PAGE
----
Does this mean the ol’ traditional Need/Greed roll for a non-raid group is what is used in 5-person instances and raids?

    As far as the rest of Dragonflight, one thing that I’d find interesting is if Blizz would tie your ability to use dragon riding to your standing with the Flights themselves. Not in the way you might expect, as a reputation gated thing, but that you have to burn reputation to use dragon riding. After all, we’re talking dragons here being used as glorified taxis, and while yes I’m channeling my D&D experience of dragons being fickle and prideful creatures who wouldn’t submit to being mere mounts, but it would prove interesting if you basically have to “suck up” to the Flights to be able to use dragon riding but the process of using the dragon riding itself burns your reputation to where you might not be allowed to use dragon riding again until you “build up” your rep once more. Then again, Blizz kind of threw out that sort of attitude about the Flights by the time they got to Wrath with those drake mounts, which always confused me since we fought drakes in Sunken Temple, and here we are cruising around Northrend riding a drake mount and going to visit the Wyrmrest Council as if we were good ol’ buddies.

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    1. Retail has had personal loot for everything for a while now. That means whenever you kill something as a group, everyone loots the body and only sees their own loot, whatever the randomiser designed to assign to them.

      Liked by 2 people

    2. Blizzard had made it all personal loot. You killed a boss and if you were lucky an item appeared in your bags. If you already had previously equipped an item of that ilevel you could trade it to another member of your group, if you wanted. Otherwise, the item was Bind on Pickup, even if it wasn’t actually useful to you. (BiS lists and all that.)

      The system generally worked well enough if everyone was at roughly the same item level. Where it sucked was if you were trying to help gear an unlucky player. For example, there were times we were trying to help gear a healer with a better weapon. If you couldn’t select a healer as a loot spec you couldn’t help. If you couldn’t equip, say, a 1H mace in your healing spec, you couldn’t help. If you hadn’t equipped a 1H mace of the same ilevel as what you got, well, you were screwed from trading it.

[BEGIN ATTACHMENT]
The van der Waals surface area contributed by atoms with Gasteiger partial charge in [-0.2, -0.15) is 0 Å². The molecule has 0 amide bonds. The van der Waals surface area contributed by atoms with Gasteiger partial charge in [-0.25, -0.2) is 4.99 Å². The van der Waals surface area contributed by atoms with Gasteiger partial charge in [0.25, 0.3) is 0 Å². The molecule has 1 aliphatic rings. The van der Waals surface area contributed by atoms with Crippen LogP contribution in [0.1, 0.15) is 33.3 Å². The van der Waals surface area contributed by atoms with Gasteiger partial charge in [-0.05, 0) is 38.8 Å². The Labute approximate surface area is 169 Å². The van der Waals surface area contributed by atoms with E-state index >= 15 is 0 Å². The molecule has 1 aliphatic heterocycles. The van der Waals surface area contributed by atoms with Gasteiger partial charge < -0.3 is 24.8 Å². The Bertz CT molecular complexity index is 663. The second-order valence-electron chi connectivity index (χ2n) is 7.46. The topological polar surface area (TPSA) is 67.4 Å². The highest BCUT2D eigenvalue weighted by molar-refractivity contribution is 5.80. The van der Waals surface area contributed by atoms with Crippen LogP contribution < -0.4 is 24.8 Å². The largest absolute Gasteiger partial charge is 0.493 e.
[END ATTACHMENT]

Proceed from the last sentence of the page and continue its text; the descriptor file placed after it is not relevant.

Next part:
As you can see there were pain points if you were trying to help the group. Personal loot was perfect for making sure pugs were loot-drama free (and keeping the Blizzard support tickets down), but caused issues with static groups who had gone in being comfortable with master loot.

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    3. (Okay, I’ll cover responding to both Shintar’s and Pallais’ responses here.)

      So, if I’m reading this right, the same amount of gear per boss drops, but who gets it is totally up to the RNG gods? And it’s only tradeable if you already have a piece of that gear? It’s untradeable otherwise?

      The reason why I’m asking is because in Phase 2 of TBC Classic, our Monday raid team had terrible luck in that a lot of the drops did absolutely no good to the team, and most people really only wanted gear that dropped off of Kael’Thas and Vashj. It was as if our raid for a couple of months was getting Vendorstrike out of Molten Core on most of the bosses we were downing instead of anything useful, and it seems like that problem would not be solved by the “personal loot” system that Blizz put in place.

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      1. More or less, yeah. I think in general you get more drops per boss than in Classic, but bad RNG is still a thing that can happen, the change was just meant to prevent loot drama/ninjaing in pugs.

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      2. During Battle for Azeroth I wasn’t raiding, I did World Bosses, and Paragon rep chests. During the second tier of raids I had better gear than our raid leader doing heroic raids. He had 2-3 pieces that he just couldn’t catch a break.


      3. Wow. So Loot Council –or a form of it, where you could trade loot to people whom the leads determined “ought” to get the gear– went the way of the dodo.

        What I’ve seen numerous times in my stint as Raid Lead for Karazhan is that since we’re really low key on the priority for gear, we frequently see people get some gear via a roll and end up trading it to someone who finished second (or third) because they needed the gear more than the person who won. Kind of sad that being generous and giving someone else what you won simply wasn’t on the menu with Personal Loot in place.

        (Mists? Really? Personal loot has been around THAT LONG? Well, it certainly didn’t help with the decline in players, that’s for sure.)